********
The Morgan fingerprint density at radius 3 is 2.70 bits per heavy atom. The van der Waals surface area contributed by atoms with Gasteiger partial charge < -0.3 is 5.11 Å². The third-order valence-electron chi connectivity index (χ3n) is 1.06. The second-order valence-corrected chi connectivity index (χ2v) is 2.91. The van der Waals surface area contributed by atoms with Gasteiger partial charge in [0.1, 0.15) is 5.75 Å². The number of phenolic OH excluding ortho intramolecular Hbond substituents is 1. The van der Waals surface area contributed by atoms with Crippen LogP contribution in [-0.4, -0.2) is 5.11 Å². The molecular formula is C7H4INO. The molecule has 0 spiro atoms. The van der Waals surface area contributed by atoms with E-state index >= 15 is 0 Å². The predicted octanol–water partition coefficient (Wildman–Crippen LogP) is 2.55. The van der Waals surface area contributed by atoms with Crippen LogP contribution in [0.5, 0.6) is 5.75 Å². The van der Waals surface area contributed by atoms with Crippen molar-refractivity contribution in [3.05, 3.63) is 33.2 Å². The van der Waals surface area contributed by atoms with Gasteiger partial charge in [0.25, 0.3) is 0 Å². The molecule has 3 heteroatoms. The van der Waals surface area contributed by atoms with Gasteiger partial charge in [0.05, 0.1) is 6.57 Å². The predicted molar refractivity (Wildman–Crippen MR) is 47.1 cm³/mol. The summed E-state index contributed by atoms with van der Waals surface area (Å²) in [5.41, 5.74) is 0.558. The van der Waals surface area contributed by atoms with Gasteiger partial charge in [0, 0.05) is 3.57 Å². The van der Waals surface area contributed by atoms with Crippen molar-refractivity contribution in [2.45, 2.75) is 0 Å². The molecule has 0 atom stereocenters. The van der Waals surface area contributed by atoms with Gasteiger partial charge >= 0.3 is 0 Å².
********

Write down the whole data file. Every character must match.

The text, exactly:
The Morgan fingerprint density at radius 3 is 2.70 bits per heavy atom. The van der Waals surface area contributed by atoms with Gasteiger partial charge < -0.3 is 5.11 Å². The third-order valence-electron chi connectivity index (χ3n) is 1.06. The second-order valence-corrected chi connectivity index (χ2v) is 2.91. The van der Waals surface area contributed by atoms with Gasteiger partial charge in [0.1, 0.15) is 5.75 Å². The number of phenolic OH excluding ortho intramolecular Hbond substituents is 1. The van der Waals surface area contributed by atoms with Crippen LogP contribution in [-0.4, -0.2) is 5.11 Å². The molecular formula is C7H4INO. The molecule has 0 spiro atoms. The van der Waals surface area contributed by atoms with E-state index >= 15 is 0 Å². The predicted octanol–water partition coefficient (Wildman–Crippen LogP) is 2.55. The van der Waals surface area contributed by atoms with Crippen LogP contribution in [0.5, 0.6) is 5.75 Å². The van der Waals surface area contributed by atoms with Crippen molar-refractivity contribution in [3.05, 3.63) is 33.2 Å². The van der Waals surface area contributed by atoms with Gasteiger partial charge in [0.25, 0.3) is 0 Å². The molecule has 3 heteroatoms. The van der Waals surface area contributed by atoms with Gasteiger partial charge in [0.05, 0.1) is 6.57 Å². The predicted molar refractivity (Wildman–Crippen MR) is 47.1 cm³/mol. The summed E-state index contributed by atoms with van der Waals surface area (Å²) in [5.41, 5.74) is 0.558. The van der Waals surface area contributed by atoms with Gasteiger partial charge in [0, 0.05) is 3.57 Å². The van der Waals surface area contributed by atoms with Crippen molar-refractivity contribution in [2.45, 2.75) is 0 Å². The molecule has 0 atom stereocenters. The van der Waals surface area contributed by atoms with Gasteiger partial charge >= 0.3 is 0 Å².